Oregon Public Broadcasting reports that the former chief information officer for the Oregon Department of Education (ODE) is suing claiming ODE suspended and moved to terminate her because of her whistleblowing about the department’s data collection efforts and requests for access that violated federal privacy laws.
Rob Manning for OPB writes:
Former CIO Susie Strangfield resigned last May after being suspended for months while state officials investigated her. OPB previously reported that the state’s investigation included unusual accusations — for example, that Strangfield kept her
earbuds in when she walked with coworkers and occasionally raised her voice with colleagues.
Strangfield suspected her suspension and subsequent moves to have her terminated were not about the conduct and project management questions that her attorneys called “frivolous.” Instead, she believed that top state officials forced her out because she raised privacy and security concerns about a massive database the state is building with records on millions of Oregonians, many of them children.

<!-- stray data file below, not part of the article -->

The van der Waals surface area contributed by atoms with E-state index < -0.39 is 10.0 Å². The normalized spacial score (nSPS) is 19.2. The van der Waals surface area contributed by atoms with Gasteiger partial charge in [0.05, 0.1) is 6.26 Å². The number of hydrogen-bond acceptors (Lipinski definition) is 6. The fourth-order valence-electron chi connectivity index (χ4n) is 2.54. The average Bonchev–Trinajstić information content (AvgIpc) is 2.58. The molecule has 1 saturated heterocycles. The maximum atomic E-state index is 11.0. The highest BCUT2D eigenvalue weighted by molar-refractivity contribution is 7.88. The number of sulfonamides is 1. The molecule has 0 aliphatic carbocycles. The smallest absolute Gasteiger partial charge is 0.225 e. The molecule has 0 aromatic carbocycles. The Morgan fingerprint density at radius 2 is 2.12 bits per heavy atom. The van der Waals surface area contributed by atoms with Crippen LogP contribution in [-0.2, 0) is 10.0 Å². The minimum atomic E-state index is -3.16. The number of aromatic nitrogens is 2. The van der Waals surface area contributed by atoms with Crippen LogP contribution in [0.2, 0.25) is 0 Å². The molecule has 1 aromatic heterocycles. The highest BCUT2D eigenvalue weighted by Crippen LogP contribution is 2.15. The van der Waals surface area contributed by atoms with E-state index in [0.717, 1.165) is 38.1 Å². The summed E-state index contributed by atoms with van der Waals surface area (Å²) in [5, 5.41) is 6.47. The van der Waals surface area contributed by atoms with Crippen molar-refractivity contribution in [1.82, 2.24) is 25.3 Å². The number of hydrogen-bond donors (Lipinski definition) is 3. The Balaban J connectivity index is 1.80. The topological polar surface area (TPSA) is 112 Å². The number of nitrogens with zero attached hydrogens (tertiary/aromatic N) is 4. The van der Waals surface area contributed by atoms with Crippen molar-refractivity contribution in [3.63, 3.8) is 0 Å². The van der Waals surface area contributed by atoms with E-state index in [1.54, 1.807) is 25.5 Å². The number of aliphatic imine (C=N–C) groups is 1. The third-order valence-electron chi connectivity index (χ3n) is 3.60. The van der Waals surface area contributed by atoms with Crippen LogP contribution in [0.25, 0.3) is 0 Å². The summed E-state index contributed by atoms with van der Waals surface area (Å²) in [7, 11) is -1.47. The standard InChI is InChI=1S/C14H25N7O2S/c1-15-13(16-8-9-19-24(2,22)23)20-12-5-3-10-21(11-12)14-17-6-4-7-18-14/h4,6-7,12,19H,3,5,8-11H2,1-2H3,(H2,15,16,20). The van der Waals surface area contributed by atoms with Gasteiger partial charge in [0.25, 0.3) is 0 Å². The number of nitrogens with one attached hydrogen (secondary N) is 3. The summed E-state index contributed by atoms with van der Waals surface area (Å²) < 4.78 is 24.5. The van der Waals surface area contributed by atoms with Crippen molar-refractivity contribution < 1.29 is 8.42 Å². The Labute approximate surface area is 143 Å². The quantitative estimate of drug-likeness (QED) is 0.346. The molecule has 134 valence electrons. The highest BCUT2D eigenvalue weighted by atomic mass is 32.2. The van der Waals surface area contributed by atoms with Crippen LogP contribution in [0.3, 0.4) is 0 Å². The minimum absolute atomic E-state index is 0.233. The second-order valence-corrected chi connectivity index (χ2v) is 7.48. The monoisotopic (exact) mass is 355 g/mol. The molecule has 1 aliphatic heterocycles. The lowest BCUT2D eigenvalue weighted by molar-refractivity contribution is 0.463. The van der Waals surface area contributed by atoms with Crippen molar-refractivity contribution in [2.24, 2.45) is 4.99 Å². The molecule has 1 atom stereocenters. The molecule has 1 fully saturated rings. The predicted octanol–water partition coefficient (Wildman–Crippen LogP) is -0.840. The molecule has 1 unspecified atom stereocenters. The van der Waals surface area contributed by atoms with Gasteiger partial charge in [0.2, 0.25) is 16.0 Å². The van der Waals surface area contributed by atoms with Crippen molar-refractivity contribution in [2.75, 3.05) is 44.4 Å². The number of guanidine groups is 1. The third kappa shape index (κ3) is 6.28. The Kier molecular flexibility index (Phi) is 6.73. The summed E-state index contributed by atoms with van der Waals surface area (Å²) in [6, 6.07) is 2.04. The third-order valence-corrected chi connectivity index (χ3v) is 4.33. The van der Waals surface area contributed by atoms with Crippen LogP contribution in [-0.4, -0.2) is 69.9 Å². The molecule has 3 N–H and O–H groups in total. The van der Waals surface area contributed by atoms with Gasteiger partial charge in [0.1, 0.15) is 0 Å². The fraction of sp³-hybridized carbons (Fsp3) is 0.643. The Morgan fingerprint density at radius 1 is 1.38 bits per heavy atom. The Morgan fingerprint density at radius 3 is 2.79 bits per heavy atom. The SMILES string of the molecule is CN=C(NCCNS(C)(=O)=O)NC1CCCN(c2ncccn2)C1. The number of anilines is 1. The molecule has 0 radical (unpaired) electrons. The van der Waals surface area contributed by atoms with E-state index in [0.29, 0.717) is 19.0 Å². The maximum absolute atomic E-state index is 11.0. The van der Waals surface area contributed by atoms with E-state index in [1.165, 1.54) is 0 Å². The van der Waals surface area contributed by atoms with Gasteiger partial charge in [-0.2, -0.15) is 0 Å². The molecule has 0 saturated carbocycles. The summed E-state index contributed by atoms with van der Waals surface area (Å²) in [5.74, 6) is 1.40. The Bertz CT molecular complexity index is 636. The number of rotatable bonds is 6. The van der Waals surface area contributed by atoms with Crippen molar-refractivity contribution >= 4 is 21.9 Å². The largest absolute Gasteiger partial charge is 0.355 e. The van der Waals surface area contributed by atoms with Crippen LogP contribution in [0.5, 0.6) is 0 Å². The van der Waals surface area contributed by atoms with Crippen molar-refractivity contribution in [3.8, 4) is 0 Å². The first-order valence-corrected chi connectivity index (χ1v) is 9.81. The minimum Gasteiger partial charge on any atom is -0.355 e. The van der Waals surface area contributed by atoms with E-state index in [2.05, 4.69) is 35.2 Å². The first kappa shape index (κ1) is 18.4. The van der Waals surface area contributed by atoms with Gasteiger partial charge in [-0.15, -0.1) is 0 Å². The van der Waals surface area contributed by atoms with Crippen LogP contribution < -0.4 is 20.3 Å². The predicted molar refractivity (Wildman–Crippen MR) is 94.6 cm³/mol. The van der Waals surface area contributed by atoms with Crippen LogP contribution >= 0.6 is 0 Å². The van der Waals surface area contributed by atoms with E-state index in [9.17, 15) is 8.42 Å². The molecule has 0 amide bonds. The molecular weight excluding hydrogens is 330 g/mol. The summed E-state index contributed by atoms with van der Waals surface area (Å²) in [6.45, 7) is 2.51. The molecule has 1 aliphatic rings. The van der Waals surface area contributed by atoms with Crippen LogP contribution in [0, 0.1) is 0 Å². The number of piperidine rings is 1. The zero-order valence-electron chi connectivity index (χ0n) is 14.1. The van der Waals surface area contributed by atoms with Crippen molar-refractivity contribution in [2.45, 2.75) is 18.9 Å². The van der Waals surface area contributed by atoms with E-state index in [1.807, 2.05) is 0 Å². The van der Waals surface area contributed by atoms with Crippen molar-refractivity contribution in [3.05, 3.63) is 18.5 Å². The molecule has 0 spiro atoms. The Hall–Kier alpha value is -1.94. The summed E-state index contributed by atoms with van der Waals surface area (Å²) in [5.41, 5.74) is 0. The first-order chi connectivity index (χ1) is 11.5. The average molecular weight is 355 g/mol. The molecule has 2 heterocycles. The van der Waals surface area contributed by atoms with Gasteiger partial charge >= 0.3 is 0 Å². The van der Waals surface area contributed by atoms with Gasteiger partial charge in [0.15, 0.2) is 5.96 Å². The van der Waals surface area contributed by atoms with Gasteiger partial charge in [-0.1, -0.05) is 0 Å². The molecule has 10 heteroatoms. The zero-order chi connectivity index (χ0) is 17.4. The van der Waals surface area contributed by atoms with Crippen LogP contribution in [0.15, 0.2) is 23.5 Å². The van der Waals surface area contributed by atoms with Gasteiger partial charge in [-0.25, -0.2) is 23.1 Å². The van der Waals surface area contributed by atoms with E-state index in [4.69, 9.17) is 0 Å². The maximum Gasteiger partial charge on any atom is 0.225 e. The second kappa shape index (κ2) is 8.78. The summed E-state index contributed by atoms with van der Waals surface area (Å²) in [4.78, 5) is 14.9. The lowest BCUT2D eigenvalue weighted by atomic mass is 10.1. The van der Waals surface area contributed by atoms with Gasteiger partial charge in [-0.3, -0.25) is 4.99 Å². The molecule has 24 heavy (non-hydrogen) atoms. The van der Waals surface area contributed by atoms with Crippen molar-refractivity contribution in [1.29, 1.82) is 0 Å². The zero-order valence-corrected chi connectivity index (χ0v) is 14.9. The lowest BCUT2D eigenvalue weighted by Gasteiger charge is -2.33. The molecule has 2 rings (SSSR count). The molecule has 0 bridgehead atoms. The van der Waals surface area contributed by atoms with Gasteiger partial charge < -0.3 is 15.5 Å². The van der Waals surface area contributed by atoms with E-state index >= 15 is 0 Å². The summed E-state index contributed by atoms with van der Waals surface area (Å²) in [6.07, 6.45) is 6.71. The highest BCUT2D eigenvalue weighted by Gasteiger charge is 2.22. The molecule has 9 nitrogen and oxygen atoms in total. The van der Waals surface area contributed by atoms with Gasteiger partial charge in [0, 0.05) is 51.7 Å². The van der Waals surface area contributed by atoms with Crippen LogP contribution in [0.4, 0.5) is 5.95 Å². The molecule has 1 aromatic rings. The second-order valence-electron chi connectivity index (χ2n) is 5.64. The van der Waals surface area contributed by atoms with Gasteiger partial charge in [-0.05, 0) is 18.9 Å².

Strangfield’sattorneys filed a tort claim notice, essentially a warning that she intends to sue, alleging Strangfield was discriminated and retaliated against, in part for blowing the whistle on the database’s shortcomings.
Manning reported back in August about her complaint about Oregon’s statewide longitudinal database system (SLDS) and she was not the only person to express concern:
Officials in school districts across Oregon said they share
Strangfield’sconcerns about protections for student privacy and security, though they declined to speak on the record to preserve relations with ODE and the Chief Education Office. Multiple analyses from the U.S. Department of Education also laid out security concerns with how Oregon education officials handle data.
Worries came from others at ODE, too.
“One thing I want to be clear about — it wasn’t just Susie who had concerns,” said Amy McLaughlin, the supervisor of ODE’s information security team until she left in 2016. “I had concerns; my team had concerns about making sure that we were in compliance with FERPA.”
FERPA is the federal law that prohibits
educationinstitutions from sharing data on individual students, without documented research or audit plans.
Oregon parents and lawmakers should be concerned.